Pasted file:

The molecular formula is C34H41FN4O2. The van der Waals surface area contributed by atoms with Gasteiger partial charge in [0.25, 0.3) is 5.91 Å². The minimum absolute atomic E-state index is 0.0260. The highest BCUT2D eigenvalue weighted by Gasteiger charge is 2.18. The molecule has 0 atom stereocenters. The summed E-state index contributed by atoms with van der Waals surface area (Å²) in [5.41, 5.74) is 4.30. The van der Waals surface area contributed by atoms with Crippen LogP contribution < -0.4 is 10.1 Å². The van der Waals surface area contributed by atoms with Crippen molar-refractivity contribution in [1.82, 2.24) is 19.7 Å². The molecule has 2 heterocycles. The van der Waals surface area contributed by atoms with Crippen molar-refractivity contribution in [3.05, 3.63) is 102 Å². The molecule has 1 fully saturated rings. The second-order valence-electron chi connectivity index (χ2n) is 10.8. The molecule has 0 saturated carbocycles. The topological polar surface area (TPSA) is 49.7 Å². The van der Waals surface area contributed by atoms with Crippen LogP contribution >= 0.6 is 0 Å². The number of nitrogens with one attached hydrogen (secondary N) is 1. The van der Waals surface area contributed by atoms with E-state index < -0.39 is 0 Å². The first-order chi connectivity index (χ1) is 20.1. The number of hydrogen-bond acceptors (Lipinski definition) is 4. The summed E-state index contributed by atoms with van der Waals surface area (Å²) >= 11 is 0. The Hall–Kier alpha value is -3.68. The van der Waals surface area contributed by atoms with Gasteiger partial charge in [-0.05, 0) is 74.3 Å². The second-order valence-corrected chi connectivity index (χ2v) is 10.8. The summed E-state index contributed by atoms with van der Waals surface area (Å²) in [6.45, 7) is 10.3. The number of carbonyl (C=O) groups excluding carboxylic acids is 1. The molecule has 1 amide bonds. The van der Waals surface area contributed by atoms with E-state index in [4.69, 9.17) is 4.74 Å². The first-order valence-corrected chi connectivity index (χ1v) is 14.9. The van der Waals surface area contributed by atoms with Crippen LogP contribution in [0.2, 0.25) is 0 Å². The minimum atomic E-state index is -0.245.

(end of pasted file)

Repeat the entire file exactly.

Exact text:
The molecular formula is C34H41FN4O2. The van der Waals surface area contributed by atoms with Gasteiger partial charge in [0.25, 0.3) is 5.91 Å². The minimum absolute atomic E-state index is 0.0260. The highest BCUT2D eigenvalue weighted by Gasteiger charge is 2.18. The molecule has 0 atom stereocenters. The summed E-state index contributed by atoms with van der Waals surface area (Å²) in [5.41, 5.74) is 4.30. The van der Waals surface area contributed by atoms with Crippen LogP contribution < -0.4 is 10.1 Å². The van der Waals surface area contributed by atoms with Crippen molar-refractivity contribution in [1.82, 2.24) is 19.7 Å². The molecule has 2 heterocycles. The van der Waals surface area contributed by atoms with Crippen molar-refractivity contribution in [3.05, 3.63) is 102 Å². The molecule has 1 fully saturated rings. The second-order valence-electron chi connectivity index (χ2n) is 10.8. The molecule has 0 saturated carbocycles. The topological polar surface area (TPSA) is 49.7 Å². The van der Waals surface area contributed by atoms with Crippen LogP contribution >= 0.6 is 0 Å². The number of nitrogens with one attached hydrogen (secondary N) is 1. The van der Waals surface area contributed by atoms with E-state index < -0.39 is 0 Å². The first-order chi connectivity index (χ1) is 20.1. The number of hydrogen-bond acceptors (Lipinski definition) is 4. The summed E-state index contributed by atoms with van der Waals surface area (Å²) >= 11 is 0. The Hall–Kier alpha value is -3.68. The van der Waals surface area contributed by atoms with Gasteiger partial charge in [-0.05, 0) is 74.3 Å². The second-order valence-corrected chi connectivity index (χ2v) is 10.8. The summed E-state index contributed by atoms with van der Waals surface area (Å²) in [6.45, 7) is 10.3. The number of carbonyl (C=O) groups excluding carboxylic acids is 1. The molecule has 1 amide bonds. The van der Waals surface area contributed by atoms with E-state index in [4.69, 9.17) is 4.74 Å². The first-order valence-corrected chi connectivity index (χ1v) is 14.9. The van der Waals surface area contributed by atoms with Crippen LogP contribution in [0.2, 0.25) is 0 Å². The minimum atomic E-state index is -0.245.